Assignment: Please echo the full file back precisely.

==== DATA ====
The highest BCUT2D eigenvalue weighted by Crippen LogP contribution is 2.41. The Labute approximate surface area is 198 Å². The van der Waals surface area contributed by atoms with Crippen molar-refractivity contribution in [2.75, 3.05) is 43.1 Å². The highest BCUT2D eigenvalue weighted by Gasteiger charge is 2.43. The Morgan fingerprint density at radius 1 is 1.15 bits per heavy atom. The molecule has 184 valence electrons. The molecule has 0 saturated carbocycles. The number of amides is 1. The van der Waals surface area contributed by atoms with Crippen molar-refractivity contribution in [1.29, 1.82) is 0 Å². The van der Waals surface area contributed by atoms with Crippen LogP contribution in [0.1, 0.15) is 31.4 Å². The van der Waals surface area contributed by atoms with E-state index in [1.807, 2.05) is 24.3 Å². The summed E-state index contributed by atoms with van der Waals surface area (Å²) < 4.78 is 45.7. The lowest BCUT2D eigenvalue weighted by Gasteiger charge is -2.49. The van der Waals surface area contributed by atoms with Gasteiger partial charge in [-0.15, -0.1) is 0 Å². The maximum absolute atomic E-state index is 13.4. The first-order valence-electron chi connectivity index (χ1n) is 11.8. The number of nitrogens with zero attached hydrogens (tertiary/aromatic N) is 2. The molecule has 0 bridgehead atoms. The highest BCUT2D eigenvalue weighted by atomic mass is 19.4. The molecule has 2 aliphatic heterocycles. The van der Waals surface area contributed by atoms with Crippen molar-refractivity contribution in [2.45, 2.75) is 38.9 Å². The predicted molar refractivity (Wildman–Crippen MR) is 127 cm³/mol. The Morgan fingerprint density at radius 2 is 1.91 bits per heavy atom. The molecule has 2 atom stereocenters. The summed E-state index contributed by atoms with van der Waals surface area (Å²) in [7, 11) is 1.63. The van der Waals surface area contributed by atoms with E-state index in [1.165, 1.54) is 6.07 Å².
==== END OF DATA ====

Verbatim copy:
The highest BCUT2D eigenvalue weighted by Crippen LogP contribution is 2.41. The Labute approximate surface area is 198 Å². The van der Waals surface area contributed by atoms with Crippen molar-refractivity contribution in [2.75, 3.05) is 43.1 Å². The highest BCUT2D eigenvalue weighted by Gasteiger charge is 2.43. The Morgan fingerprint density at radius 1 is 1.15 bits per heavy atom. The molecule has 184 valence electrons. The molecule has 0 saturated carbocycles. The number of amides is 1. The van der Waals surface area contributed by atoms with Crippen molar-refractivity contribution in [1.29, 1.82) is 0 Å². The van der Waals surface area contributed by atoms with Crippen LogP contribution in [0.1, 0.15) is 31.4 Å². The van der Waals surface area contributed by atoms with E-state index in [1.807, 2.05) is 24.3 Å². The summed E-state index contributed by atoms with van der Waals surface area (Å²) < 4.78 is 45.7. The lowest BCUT2D eigenvalue weighted by Gasteiger charge is -2.49. The van der Waals surface area contributed by atoms with Gasteiger partial charge in [-0.15, -0.1) is 0 Å². The maximum absolute atomic E-state index is 13.4. The first-order valence-electron chi connectivity index (χ1n) is 11.8. The number of nitrogens with zero attached hydrogens (tertiary/aromatic N) is 2. The molecule has 0 bridgehead atoms. The highest BCUT2D eigenvalue weighted by atomic mass is 19.4. The molecule has 2 aliphatic heterocycles. The van der Waals surface area contributed by atoms with Crippen molar-refractivity contribution in [2.45, 2.75) is 38.9 Å². The predicted molar refractivity (Wildman–Crippen MR) is 127 cm³/mol. The Morgan fingerprint density at radius 2 is 1.91 bits per heavy atom. The molecule has 2 atom stereocenters. The summed E-state index contributed by atoms with van der Waals surface area (Å²) in [7, 11) is 1.63. The van der Waals surface area contributed by atoms with E-state index in [1.165, 1.54) is 6.07 Å².